But what does this look like in our daily lives? How do we achieve this in the midst of our busy schedules and competing obligations? It starts with creating a family culture of kindness and caring, and we’re sharing five strategies to help you get the process started!
- Foster an awareness of feelings.
When we’re cognizant of our feelings, we can work through big emotions—even negative ones—productively. Conversely, when we are unaware of, ignore, or stifle emotions like anger, resentment, and frustration, we tend to act out—unwittingly punishing those around us with harsh words or eventually even “exploding” with a melt-down or outburst. Encourage your children to name their feelings, especially when they’re having a hard time. Consider yourself an emotion coach. When you name your children’s emotions and validate how they’re feeling, they’ll learn to do the same.
For instance, if your young child wails when you tell her to turn off the T.V., don’t try to talk her out of her anger. Instead, acknowledge that changing activities can be frustrating. You could try saying something like “it sounds like you’re really angry because T.V. time is over!” Of course, this can be a helpful exercise with positive emotions as well. Help your child revel in moments of happiness and excitement. The more emotionally intelligent our children are, the more empathetic they will become. When they can claim their own feelings, they become adept at attuning to the feelings of others.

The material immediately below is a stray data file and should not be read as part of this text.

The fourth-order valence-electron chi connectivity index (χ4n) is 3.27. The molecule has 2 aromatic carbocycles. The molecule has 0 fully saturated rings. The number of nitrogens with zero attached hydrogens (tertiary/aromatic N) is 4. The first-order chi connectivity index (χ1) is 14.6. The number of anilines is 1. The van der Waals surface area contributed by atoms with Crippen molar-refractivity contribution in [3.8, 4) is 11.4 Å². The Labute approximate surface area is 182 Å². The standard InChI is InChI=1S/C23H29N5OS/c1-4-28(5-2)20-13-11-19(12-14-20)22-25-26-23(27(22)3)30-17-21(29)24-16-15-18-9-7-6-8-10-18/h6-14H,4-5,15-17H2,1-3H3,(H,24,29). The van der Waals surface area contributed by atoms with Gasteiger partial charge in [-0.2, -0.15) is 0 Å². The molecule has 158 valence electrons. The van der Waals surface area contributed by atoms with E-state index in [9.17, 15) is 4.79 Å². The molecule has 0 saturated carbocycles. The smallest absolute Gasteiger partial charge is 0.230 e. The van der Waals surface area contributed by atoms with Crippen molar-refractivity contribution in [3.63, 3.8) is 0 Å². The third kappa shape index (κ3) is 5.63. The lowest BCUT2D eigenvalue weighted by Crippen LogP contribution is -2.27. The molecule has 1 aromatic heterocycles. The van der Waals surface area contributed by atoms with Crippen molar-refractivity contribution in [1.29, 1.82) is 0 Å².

- Model kindness and respect.
Our children watch and learn from how we treat others. It’s crucial that our behavior embodies the values we’re trying to teach them. Of course, this starts at home. Be sure to talk to your kids and your partner using a respectful tone and kind words. Know that you’re going to make mistakes in front of your kids. That’s OK! Own up to your errors—apologize and talk about how you’re feeling. Children need to know that parents aren’t perfect. Learning how to apologize and make things right when we make a misstep can be a huge learning opportunity for everyone.
- Teach your kids about mindfulness.